By this token, despite the book in Rinne’s hand, a sound poem was never on the page. The book may function as part of the event of the sound poem and a physical component of the performance, but it does not constitute the past of the poem. Similarly, despite Rinne’s text poems’ pronounced relationship to sound, they will never become sound. Here I find an interesting deterritorialization of both text and sound: the text moves forward through its desiring sound, and sound is reconfigured as the driving force of the text, as the desire that brings the poem into existence.

How can “becoming”, in this context, be understood as a possible political engagement with the world? Equipped with Karen Barad’s idea of “entangled agencies”8 and Rasmus Fleischer’s concept of “the postdigital”, I hope to demonstrate that Rinne’s poetry undermines arborescent systems of generating meaning, and creates openings for a politics built on other premises.


“Climate, wind, season, hour are not of another nature than the things, animals, or people that populate them, follow them, sleep and awaken within them”, Deleuze and Guattari suggest.9 While Deleuze and Guattari illustrate the entanglement of all the components of an event, the feminist and quantum physicist Karen Barad shows agency — and thus responsibility — to be intrinsic to processes of becoming:
“[R]elations are not secondarily derived from independently existing ‘relata’, but rather the mutual ontological dependence of ‘relata’ — the relation — is the ontological primitive.”10 This opens up a place for agency, which “does not take place in space and time but in the making of space-time itself”.11

In light of this, it seems to me that the poem comes into being as a part of the body and the space; when bodies inhabit space and affect each other they create time, and none of the parts of the event are exchangeable, all are constituted by their relations of becoming. Agencies, then, emerge from this mutual entanglement and from intra-acting and do not exist as “separate individual agencies that precede their interaction”.12 According to Barad, it is here, in understanding our entangled agencies, that we can develop new forms of political engagement. For Barad, epistemology, ontology, and ethics are inseparable; you are responsible for the becomings in which you engage and through which you exist. Possibilities for acting and intervening are immanent in every situation, but practicing politics based on attentiveness to the specificities of the circumstances is no simple task.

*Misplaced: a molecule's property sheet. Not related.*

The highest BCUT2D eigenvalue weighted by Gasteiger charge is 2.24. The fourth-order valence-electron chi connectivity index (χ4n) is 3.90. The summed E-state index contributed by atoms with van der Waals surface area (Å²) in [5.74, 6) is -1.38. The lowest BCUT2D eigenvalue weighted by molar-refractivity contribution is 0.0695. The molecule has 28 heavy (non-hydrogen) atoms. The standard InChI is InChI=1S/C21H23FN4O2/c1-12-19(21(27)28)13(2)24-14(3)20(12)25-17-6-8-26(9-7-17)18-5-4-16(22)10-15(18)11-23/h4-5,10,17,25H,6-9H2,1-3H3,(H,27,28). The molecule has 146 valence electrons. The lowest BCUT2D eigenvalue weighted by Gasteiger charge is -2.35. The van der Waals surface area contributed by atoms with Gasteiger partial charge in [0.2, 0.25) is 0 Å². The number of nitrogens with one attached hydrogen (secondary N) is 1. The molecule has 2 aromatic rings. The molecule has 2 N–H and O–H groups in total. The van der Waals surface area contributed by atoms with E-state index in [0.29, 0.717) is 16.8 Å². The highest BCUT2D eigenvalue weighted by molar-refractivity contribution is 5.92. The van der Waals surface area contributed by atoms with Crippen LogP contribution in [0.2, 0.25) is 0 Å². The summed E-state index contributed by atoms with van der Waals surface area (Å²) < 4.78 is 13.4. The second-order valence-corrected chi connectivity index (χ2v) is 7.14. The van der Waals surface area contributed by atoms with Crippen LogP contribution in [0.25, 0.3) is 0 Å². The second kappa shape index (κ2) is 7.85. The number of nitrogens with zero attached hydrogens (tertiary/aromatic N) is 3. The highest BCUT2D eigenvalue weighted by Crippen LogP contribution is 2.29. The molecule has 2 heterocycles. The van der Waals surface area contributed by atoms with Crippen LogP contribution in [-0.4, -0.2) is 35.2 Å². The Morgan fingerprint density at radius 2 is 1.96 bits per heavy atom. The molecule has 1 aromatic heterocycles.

In his 2009 book Det postdigitala manifestet [The postdigital manifesto], Fleischer focuses mainly on how digitalization affects our relationship to music.13 Nevertheless, many of his thoughts may be advantageously applied to sound poetry, particularly as collective experience. Struggling to challenge the idea of saving and owning with the idea of listening as becoming, we enter Fleischerian territory. In discussing music experiences increasingly shaped by abundance and access, in which we stare at our screens paralyzed by the task of choosing between all the songs we “have”, Fleischer finds the concept of the postdigital useful. This does not signify “a new stage in cultural history, but rather a maturing of the digital experience which causes us to attach renewed importance to presence”.14 Hence he suggests a postdigital understanding of music influenced by new materialism. By this definition, the files on your computer are merely potential music: music is that which takes place, that which is materialized in time and space, that which affects bodies.15

Fleischer imagines a future in which collective experiences become increasingly important as our access to digital files becomes increasingly unrestricted. In contrast to the private, practically unlimited accumulation of music files, a collective event imposes limits through its physical and temporal manifestation, through bodies restricting and affecting other bodies. This heightens sensation and makes certain kinds of becomings possible: “Since [collective experiences] cannot be copied, deleted or calculated, they set strong desires in motion. Desires can spread contagiously in the postdigital, from one temporary community to the next, provided that some of the participants return.”16

This contagion in the postdigital, which sets bodies in motion, challenges the idea of saving, owning, and reproducing with rhizomatic movements of becoming. It suggests an ontology built on sharing and desire, and communities built horizontally, in all directions, and not resonating with a central system of control.